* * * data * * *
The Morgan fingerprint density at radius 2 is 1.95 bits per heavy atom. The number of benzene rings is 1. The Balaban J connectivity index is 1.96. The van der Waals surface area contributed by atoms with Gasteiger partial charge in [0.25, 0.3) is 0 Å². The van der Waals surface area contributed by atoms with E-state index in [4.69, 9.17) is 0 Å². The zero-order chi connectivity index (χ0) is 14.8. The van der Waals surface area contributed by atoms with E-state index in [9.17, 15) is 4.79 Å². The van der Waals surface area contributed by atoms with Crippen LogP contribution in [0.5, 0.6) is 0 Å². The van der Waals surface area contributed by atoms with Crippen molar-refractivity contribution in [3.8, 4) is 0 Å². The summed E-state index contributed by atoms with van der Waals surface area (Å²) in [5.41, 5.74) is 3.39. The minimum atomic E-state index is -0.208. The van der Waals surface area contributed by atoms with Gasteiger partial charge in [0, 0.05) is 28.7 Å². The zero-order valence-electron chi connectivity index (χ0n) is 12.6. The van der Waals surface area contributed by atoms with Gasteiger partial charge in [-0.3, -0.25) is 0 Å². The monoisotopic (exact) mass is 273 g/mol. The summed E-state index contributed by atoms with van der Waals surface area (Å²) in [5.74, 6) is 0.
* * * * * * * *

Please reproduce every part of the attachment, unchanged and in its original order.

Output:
The Morgan fingerprint density at radius 2 is 1.95 bits per heavy atom. The number of benzene rings is 1. The Balaban J connectivity index is 1.96. The van der Waals surface area contributed by atoms with Gasteiger partial charge in [0.25, 0.3) is 0 Å². The van der Waals surface area contributed by atoms with E-state index in [4.69, 9.17) is 0 Å². The zero-order chi connectivity index (χ0) is 14.8. The van der Waals surface area contributed by atoms with E-state index in [9.17, 15) is 4.79 Å². The van der Waals surface area contributed by atoms with Crippen LogP contribution in [0.5, 0.6) is 0 Å². The van der Waals surface area contributed by atoms with Crippen molar-refractivity contribution in [3.8, 4) is 0 Å². The summed E-state index contributed by atoms with van der Waals surface area (Å²) in [5.41, 5.74) is 3.39. The minimum atomic E-state index is -0.208. The van der Waals surface area contributed by atoms with Gasteiger partial charge in [0, 0.05) is 28.7 Å². The zero-order valence-electron chi connectivity index (χ0n) is 12.6. The van der Waals surface area contributed by atoms with Gasteiger partial charge in [-0.3, -0.25) is 0 Å². The monoisotopic (exact) mass is 273 g/mol. The summed E-state index contributed by atoms with van der Waals surface area (Å²) in [5.74, 6) is 0.